Standing at 6-foot-3, with a head that’s so big it’s a little too large for that body, and added to it, a deep voice that can get very loud, Michael Shannon has, for the past couple of decades, been a go-to actor for casting directors looking for someone with a menacing presence. Sure, he had a brief, goofy cameo early in his career in “Groundhog Day,” and he was a good guy in “Midnight Special,” but it’s those darker roles that people remember. Think General Zod in “Man of Steel” or the real-life serial killer Richard Kuklinski in “The Iceman.” Even when he played a lawman looking for some nasty louts in “Nocturnal Animals,” or Nelson Van Alden, the FBI agent-gone-wrong on “Boardwalk Empire,” he was downright scary. Shannon remains on the same road with “The Shape of Water,” in which he plays Richard Strickland, a bad-tempered government agent who’s overseeing a secret operation involving American scientists, Russian scientists, the Space Race, and a strange creature from South America. When Shannon rears up and raises his voice in this one, it won’t just be the characters who are frightened. Even audience members will be cowering in their seats. Shannon, 43, spoke about the film in Los Angeles.

Q: Guillermo del Toro, who wrote and directed “The Shape of Water,” said he had you in mind as he was writing the script. How did you feel about that when you found out?
A: I thought it was a little presumptuous. Like he just thinks I’m sitting around waiting for him to give me a call. But he was lucky that I was open and amenable to it. (laughs) No, it was very flattering. I’ve been a fan of Guillermo’s for a long time. When we were shooting this movie in Toronto, there was a screening of his film “Pan’s Labyrinth” there for its 10th anniversary. Guillermo said, “They’re playing my movie, want to come?” I said sure. Now, I hadn’t seen it since it came out. He introduced the movie, and I sat there and watched it, and I kept saying to myself, “I can’t believe I’m working with this guy. Tomorrow morning I’ll get up and go to the film set and work with THIS guy.” It just really re-invigorated that sense that this was a special opportunity.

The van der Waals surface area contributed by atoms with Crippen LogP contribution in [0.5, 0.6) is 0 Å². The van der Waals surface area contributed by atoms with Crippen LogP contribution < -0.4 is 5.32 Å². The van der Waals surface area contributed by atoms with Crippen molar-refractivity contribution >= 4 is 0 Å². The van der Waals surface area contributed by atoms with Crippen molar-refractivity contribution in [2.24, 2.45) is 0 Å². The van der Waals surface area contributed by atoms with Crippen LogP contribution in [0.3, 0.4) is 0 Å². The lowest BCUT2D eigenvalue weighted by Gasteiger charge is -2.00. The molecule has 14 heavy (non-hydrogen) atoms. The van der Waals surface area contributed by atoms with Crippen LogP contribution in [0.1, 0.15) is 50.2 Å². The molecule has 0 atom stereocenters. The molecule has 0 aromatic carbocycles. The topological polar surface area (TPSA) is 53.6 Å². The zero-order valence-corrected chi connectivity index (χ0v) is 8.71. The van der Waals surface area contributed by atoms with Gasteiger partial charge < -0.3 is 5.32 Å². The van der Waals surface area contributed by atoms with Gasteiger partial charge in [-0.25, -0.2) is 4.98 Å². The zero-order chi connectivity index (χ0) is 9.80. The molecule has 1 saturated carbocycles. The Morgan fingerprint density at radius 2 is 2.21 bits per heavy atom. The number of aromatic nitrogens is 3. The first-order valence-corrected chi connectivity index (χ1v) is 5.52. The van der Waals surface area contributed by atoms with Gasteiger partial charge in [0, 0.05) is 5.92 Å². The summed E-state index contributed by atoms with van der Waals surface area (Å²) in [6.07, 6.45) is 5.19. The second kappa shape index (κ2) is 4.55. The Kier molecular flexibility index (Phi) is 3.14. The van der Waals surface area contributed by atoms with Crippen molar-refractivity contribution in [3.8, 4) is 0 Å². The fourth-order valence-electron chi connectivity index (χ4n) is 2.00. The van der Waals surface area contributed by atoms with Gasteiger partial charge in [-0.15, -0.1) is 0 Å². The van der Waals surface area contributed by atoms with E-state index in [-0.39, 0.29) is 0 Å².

Q: You’ve played the villain so many times before. How did you feel about doing it again this time?
A: The first thing is that I don’t think of him as a villain. The interesting thing about it is that back in the old days, when they were making B movies like “Creature from the Black Lagoon,” Strickland would have been the good guy, not the bad guy. He’d be the one who was trying to save mankind from dark forces. The fact that you can invert that (idea) in this film kind of highlights how ridiculous the whole notion of heroes and villains is to begin with. We’re all people. Strickland is a person. I think he’s a deeply damaged human being who is operating on some very erroneous assumptions that if he does X, Y, and Z, if he buys X, Y, and Z, he’ll be happy. Of course, that’s not true. It’s a false path that leads to a hollow, meaningless existence. So, a lot of people respond to that by being not terribly nice, as evidenced in the history of our country over the last 50 years.

Q: Did you change Strickland much in your initial talks with Guillermo?
A: Guillermo was very much shepherding the process. I would never presume to know better than Guillermo. The characters all represent aspects of his personality. I’ve heard him talk about how one of the inspirations for Strickland was the way Guillermo often felt when he would come to Hollywood from Mexico. As he was making a name for himself, and people were realizing his unique talents, he was spending more time here, and as much as people would pat him on the back, he always felt very anxious. (He thought) no matter how high up the ladder you get, there’s always someone who can step on your hand and send you back to the bottom. That feeling is very relevant in Strickland.

“The Shape of Water” opens on Dec. 8.

— Ed Symkus writes about movies for More Content Now. He can be reached at esymkus@rcn.com.